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My specific interest is in controlling the Ethernet port's 8 pins to send signals. How can I achieve this in C on a Mac? What headers will I need?

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Everything you need should need to get started should answered in this question : stackoverflow.com/questions/1001374/mac-driver-development. Not sure about the duplicate nature. That question is more general. –  Preet Sangha Oct 8 '11 at 22:27

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up vote 1 down vote accepted

It's entirely possible (and likely) that the individual outputs are controlled entirely by hardware from a frame buffer (Ethernet frame, not the video kind), and that unless your card has an explicit mode to allow you to use them as GPIO (which is probably rather rare) you're not going to have much luck, even with a custom driver.

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From this Kernel Extension Programming Topics

A kernel extension (or kext) is a dynamically loaded bundle of executable code that runs in kernel space. You can create a kext to perform low-level tasks that cannot be performed in user space. Kexts typically belong to one of three categories:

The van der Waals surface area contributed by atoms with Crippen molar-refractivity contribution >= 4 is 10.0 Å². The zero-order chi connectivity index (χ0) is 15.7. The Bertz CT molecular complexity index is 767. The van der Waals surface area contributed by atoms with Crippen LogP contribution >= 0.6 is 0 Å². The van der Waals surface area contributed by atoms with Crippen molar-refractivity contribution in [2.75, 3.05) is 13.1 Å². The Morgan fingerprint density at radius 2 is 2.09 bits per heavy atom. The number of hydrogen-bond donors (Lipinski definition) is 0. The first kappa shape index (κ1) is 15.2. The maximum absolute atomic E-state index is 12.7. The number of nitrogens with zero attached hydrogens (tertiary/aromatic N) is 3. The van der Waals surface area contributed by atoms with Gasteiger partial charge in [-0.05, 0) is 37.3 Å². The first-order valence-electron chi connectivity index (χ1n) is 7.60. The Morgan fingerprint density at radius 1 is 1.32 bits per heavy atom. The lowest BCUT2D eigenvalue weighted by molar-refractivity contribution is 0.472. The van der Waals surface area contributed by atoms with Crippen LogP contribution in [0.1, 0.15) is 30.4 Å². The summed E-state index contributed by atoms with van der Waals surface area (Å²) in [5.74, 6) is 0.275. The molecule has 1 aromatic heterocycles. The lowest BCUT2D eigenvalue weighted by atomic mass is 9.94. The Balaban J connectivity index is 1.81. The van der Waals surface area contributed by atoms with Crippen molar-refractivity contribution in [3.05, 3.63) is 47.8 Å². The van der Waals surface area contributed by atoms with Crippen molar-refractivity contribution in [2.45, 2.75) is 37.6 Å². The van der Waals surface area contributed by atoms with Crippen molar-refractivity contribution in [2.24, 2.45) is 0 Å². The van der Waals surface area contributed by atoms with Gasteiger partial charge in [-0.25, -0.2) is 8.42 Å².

• Low-level device drivers
  • Network filters
  • File systems This document is a primary resource for kext programming in Mac OS X. It describes the structure of a kext and demonstrates the process for developing a kext, from creating an Xcode project to packaging your kext for distribution.

(I'm putting this here as I think this question needs a pointer to the answers in Mac driver development but with a little more context than closed as a dup)

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that's out of my calibre for now =/ is there anything like outb for ethernet? (i've previously used it for parallel port programming on ubuntu) –  user985867 Oct 8 '11 at 22:37
Sorry my driver programming knowledge is restricted to windows. –  Preet Sangha Oct 8 '11 at 22:39
@XAleXOwnZX: Depends on the controller, but the answer is most likely no. –  Hasturkun Oct 8 '11 at 22:42

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